She shooed him in like a mother hen with an errant chick, and he smiled again before taking a seat at the table next to Mary. She saw his glance at her crutches, and thought his eyes widened slightly, he didn’t intrude with questions.

Edie showed no such compunction.

“What takes you out to the Hostetler’s place this afternoon, Dokder?”

“Maem!” Mary said. “That’s not our concern.”

“Ach! I know you’re right, Mary. I just want to make sure our neighbors are all right.”

“I don’t imagine Dr. King would be sitting here drinking lemonade if they weren’t, though, ain’t so?” Mary pointed out.

“True, true, I don’t suppose he would,” Edie laughed. “Would you rather have some hot tea?”

“Um, no, lemonade actually sounds perfect.”

“Gut, gut, and as I thought, it’s just right!” She pulled the pitcher from the fridge, and poured a generous glass of sweet, icy lemonade. “There you go! Drink your mouth empty!”

Denki!” he said, savoring a sip of lemonade. A look of surprised pleasure passed over his face. He looked at Mary. “This is truly excellent lemonade.” 

She felt herself blushing again. “Denki. It’s probably the mint. It adds a nice zip.” Hope, who had disappeared from the room when the doctor entered, chose that moment to zoom back in, clattering down the back stairs and whipping around the corner to disappear again into the living room.

Reuben looked surprised. “Was that a tiny tornado?”

Mary snorted, much to her dismay, but felt better when Reuben turned and grinned appreciatively at her. “Nee, it was my kitten, Hope.”

“She behaves like a tornado sometimes, though, so it’s not a bad description, you have to admit,” Edie said. She ignored Mary’s eye roll, and continued. “So, Dokder,” she twinkled at the younger man as she pushed the plate of ginger snaps in his direction. “Did your wife come to Willow Creek with you, or are you giving us a try before you decide to move your family here?”

Mary cringed. Her mother was a wonderful woman, but subtle she was not. 

“Please, call me Reuben,” he said, obligingly selecting a fragrant cookie from the plate. “And I’m not married, Mrs. Yoder.” He bit into the cookie, and made a low hum of pleasure before devouring the rest. Then he tipped up his glass to get the last drops of lemonade, making Edie beam with pleasure at his obvious enjoyment.

“I’m Edie. Would you like another glass?”

“No, but thank you very much! I’ve never tasted its equal.” He stood and held out his hand first to Edie, and then to Mary. “I’d better be getting on over to the Hostetler’s. They invited me to supper tonight as a welcome to the community. Denki for the hospitality!”

“You’re welcome,” Mary said softly. 

Her mother accompanied the doctor to the door, opening it for him. “You’re welcome to stop in any time you’re in the neighborhood, Reuben,” she invited. “Mary also bakes excellent cookies to go with her wunderbar lemonade!”

He looked over at Mary and smiled. “I might just do that.” He nodded at them both, then trotted down the steps and over to his truck. He fired up the engine, glanced back at the house and, seeing Edie still standing there, saluted her before heading down the driveway and turning toward the Hostetler farm. 

“Maem! Come inside, what are you doing?”

“I’m just waving the nice young man on his way, Mary. What’s wrong with that?”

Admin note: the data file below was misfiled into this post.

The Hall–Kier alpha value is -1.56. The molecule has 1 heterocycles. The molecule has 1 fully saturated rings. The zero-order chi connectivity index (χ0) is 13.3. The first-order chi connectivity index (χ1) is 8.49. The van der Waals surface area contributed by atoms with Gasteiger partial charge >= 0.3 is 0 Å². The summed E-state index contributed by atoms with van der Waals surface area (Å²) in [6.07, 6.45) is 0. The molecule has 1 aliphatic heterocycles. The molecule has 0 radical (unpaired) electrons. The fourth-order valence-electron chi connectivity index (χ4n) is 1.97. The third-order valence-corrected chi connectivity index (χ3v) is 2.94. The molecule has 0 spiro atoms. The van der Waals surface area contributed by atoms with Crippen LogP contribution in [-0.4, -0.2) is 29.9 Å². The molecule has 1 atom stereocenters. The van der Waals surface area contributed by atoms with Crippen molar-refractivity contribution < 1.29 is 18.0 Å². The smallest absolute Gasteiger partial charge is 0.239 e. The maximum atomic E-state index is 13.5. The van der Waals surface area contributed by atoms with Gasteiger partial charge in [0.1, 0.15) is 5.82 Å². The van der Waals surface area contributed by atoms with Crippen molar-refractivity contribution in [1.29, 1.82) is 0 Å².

Mary sighed. “Nothing, Maem. But there’s little point in informing our new town doctor of my talent as a baker. He’d hardly be interested in me. Also, you baked these cookies. It wasn’t quite honest leading him to believe they’re mine.”

Edie waved away that small detail. “Pfft. Yours are even better.”

“Still . . . “

“Still what? There’s no harm done. Next time we’ll be sure to give him your cookies. In fact we should invite him to dinner here, to welcome him to the community! He could see what a gut cook you are! I wish I’d thought of it before he left for the Hostetlers.”

“Oh, Maem the poor man was just here to ask directions, and we bushwhacked him. Besides, he’s not Amish. And as I said, if he were, he wouldn’t be looking at me for his fraa.

Edie turned sharply toward her oldest child. “Now, Mary, don’t you talk like that! You’re a lovely woman with a lot to offer any man smart enough to look past your slight disadvantage. My goodness, child, being able to walk quickly isn’t the be all and end all of human existence, you know! And as for his faith, well, I hear he’s Mennonite, and that’s not so different. He might even convert!” With that, she picked up the basket of folded laundry and marched up the back stairs, muttering under her breath about her silly daughter. Mary sighed and shook her head. She’d been called worse, though not often by her mother, who had always been very supportive of her eldest child’s challenges. At the same time, she’d refused to allow Mary to grow up thinking of herself as helpless or as less than other people. Consequently, Mary held down a good job making functional, yet beautiful baskets for Jonas Hershberger. And she held her own when it came to household chores as well. She couldn’t do everything, but then, who could?

“I don’t suppose there’s really any reason I couldn’t marry and make some man a gut fraa, if I wanted to,” she mused. The new doctor’s odd amber eyes popped into her head, which she shook impatiently. “Enough. Maem! I’m going to start supper!”

Pushing up from the table, Mary grabbed her crutches and made her determined way toward the propane-powered fridge to get out the ingredients for that night’s meal. 

Later that evening, Reuben steered his old black

Chevy pickup out of the Hostetler’s driveway and toward town and the combination house and office he was renting from Doc Smith. He’d enjoyed his supper, and had found the Hostetlers, a Mennonite family, to be quite hospitable and welcoming. Of course, the fact that they had four unmarried daughters in their late teens and early 20s may have had something to do with their welcome of the young, single doctor.